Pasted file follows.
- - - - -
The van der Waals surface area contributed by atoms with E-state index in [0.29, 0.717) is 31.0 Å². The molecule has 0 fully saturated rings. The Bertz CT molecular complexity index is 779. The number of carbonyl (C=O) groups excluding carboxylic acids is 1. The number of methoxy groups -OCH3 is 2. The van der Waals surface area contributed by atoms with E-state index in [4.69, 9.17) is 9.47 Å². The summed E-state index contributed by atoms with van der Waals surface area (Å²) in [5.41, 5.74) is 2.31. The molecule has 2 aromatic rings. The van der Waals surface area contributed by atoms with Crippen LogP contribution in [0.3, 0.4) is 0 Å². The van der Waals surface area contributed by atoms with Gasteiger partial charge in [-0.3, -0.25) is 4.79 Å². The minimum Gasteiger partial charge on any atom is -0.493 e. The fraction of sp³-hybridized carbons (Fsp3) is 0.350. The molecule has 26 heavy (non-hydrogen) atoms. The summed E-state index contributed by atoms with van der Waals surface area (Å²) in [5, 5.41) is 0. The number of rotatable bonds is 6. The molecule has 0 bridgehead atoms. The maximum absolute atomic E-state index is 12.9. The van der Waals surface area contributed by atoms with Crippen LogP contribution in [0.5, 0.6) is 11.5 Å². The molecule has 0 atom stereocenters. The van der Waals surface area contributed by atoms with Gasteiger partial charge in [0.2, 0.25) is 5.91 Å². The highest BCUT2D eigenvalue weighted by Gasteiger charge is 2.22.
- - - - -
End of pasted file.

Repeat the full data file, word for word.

The van der Waals surface area contributed by atoms with E-state index in [0.29, 0.717) is 31.0 Å². The molecule has 0 fully saturated rings. The Bertz CT molecular complexity index is 779. The number of carbonyl (C=O) groups excluding carboxylic acids is 1. The number of methoxy groups -OCH3 is 2. The van der Waals surface area contributed by atoms with E-state index in [4.69, 9.17) is 9.47 Å². The summed E-state index contributed by atoms with van der Waals surface area (Å²) in [5.41, 5.74) is 2.31. The molecule has 2 aromatic rings. The van der Waals surface area contributed by atoms with Crippen LogP contribution in [0.3, 0.4) is 0 Å². The van der Waals surface area contributed by atoms with Gasteiger partial charge in [-0.3, -0.25) is 4.79 Å². The minimum Gasteiger partial charge on any atom is -0.493 e. The fraction of sp³-hybridized carbons (Fsp3) is 0.350. The molecule has 26 heavy (non-hydrogen) atoms. The summed E-state index contributed by atoms with van der Waals surface area (Å²) in [5, 5.41) is 0. The number of rotatable bonds is 6. The molecule has 0 bridgehead atoms. The maximum absolute atomic E-state index is 12.9. The van der Waals surface area contributed by atoms with Crippen LogP contribution in [0.5, 0.6) is 11.5 Å². The molecule has 0 atom stereocenters. The van der Waals surface area contributed by atoms with Gasteiger partial charge in [0.2, 0.25) is 5.91 Å². The highest BCUT2D eigenvalue weighted by Gasteiger charge is 2.22.